Let’s keep to the theme of horticulture, shall we? And just to make it easy, we’ll choose a
famous and flamboyant practitioner of the garden arts, Vita Sackville-West, creator of the
garden at Sissinghurst Castle in Kent. I doubt there’s a gardener alive who is ignorant of Vita’s
contribution to horticulture or hasn’t placed visiting Sissinghurst on their short list of must-see
A noblewoman precluded by gender from inheriting her dynastic home Knole, a loss she suffered acutely from her
entire life. A diplomat’s wife, accompanying her husband, Harold Nicolson, on his assignments to Persia, where she
botanized and collected bulbs and hated playing the proper wife of a British civil servant.
A lover of women, most famously Virginia Woolf, who loved her in return but could not help but admit Vita wrote
with a “pen of brass.” Nonetheless, Virginia admired her fearlessness, the striding into drawing rooms of London’s
upper classes in jodpurs and pearls, and immortalized her friend in her own book Orlando, the account of a nobleman
yes, man, whose life improbably spans centuries and gender, just as Vita straddled the past and the present,
the crested and cloven, in mind if not body.
Mother of two sons (some contemporaries would suggest she was a rather indifferent mother to Nigel and Ben), she
first cut her gardening teeth at Long Barn before she and Harold bought the ruins of an Elizabethan manor house that was
Sissinghurst. It was here where they perfected their marriage of the formal and informal, where Harold laid out the severe
grid of box-lined beds which Vita filled to bursting with the perennials and old roses like ‘Celestial’ that she adored. It was
here that the white garden was envisioned in the winter of 1949, the “pale garden that I am now planting under the
first flakes of snow.”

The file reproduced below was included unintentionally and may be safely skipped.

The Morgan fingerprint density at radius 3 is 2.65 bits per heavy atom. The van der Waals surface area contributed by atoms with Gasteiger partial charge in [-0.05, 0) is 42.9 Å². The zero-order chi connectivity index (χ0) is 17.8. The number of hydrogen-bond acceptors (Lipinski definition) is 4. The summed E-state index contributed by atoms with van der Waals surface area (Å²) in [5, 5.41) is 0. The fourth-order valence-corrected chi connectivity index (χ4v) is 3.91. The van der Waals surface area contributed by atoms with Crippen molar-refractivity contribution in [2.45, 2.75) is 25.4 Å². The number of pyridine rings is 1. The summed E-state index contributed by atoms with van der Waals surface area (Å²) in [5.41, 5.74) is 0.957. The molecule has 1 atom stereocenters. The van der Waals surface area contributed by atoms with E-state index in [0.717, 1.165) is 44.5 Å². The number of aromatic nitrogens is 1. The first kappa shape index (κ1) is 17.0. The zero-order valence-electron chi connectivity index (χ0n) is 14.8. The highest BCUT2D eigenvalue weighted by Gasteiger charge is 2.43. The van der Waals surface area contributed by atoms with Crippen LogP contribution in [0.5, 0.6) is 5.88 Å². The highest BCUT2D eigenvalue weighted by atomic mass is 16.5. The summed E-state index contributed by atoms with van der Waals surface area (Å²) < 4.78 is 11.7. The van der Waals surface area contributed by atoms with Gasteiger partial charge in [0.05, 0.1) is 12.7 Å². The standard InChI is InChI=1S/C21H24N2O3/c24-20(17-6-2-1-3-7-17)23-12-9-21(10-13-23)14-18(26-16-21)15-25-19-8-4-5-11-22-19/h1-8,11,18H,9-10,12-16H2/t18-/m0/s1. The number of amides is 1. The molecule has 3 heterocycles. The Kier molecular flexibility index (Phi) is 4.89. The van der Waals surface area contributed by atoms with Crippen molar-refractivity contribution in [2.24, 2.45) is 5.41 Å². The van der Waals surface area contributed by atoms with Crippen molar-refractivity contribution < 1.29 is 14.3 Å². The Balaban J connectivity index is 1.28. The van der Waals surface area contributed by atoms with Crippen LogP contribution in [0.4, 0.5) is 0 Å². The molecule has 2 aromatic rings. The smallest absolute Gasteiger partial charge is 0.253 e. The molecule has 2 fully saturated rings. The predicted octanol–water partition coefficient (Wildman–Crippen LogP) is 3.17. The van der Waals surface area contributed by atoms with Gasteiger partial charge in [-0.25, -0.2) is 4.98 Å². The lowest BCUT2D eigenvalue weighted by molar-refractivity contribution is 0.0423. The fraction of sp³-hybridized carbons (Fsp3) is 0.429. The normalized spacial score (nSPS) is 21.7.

Their own marriage also accommodated a rich interplay and complexity, affording the comforts of friendship, home, garden,
and family, his journalism, her poetry, but allowing each to pursue love affairs, in Harold’s case as in hers, with their own sex,
despite which their devotion to each other never wavered.
An award-winning poet (The Land). Recipient of the Veitch Memorial Medal from the Royal Horticultural Society.
Garden writer for the Observer, with a unique style wholly her own:
“The problem of the small garden. I received a letter which went straight to my heart,
more especially as it contained a plaintive cry that unintentionally scanned as a line of verse,
‘I never shall adapt my means to my desires.’ A perfectly good alexandrine, concisely expressing
the feeling of millions, if not of millionaires.”
And another favorite: “We All Have Walls…Often I hear people say, ‘How lucky you are to have
these old walls; you can grow anything against them,’ and then when I point out that every house
means at least four walls — north, south, east and west — they say, ‘I never thought of that.'”
(Surely the reader was bemoaning a lack of walls built with mellow 15th century brick, but
Vita’s advice is still practical, if a bit disingenuous.)
Vita died at age 70, in 1962, of stomach cancer, thought to have been brought on by the lead leaching from
the old cider press at Sissinghurst, leaving Harold bereft and utterly heartbroken. Sissinghurst was ultimately
handed over to the National Trust, despite Vita’s famously vowing to never have that shiny, hard plaque
affixed to her door.
Vita still speaks to gardeners of all means, even the castle-less, when she entreats us to “Follow my steps,
oh gardener, down these woods. Luxuriate in this, my startling jungle.”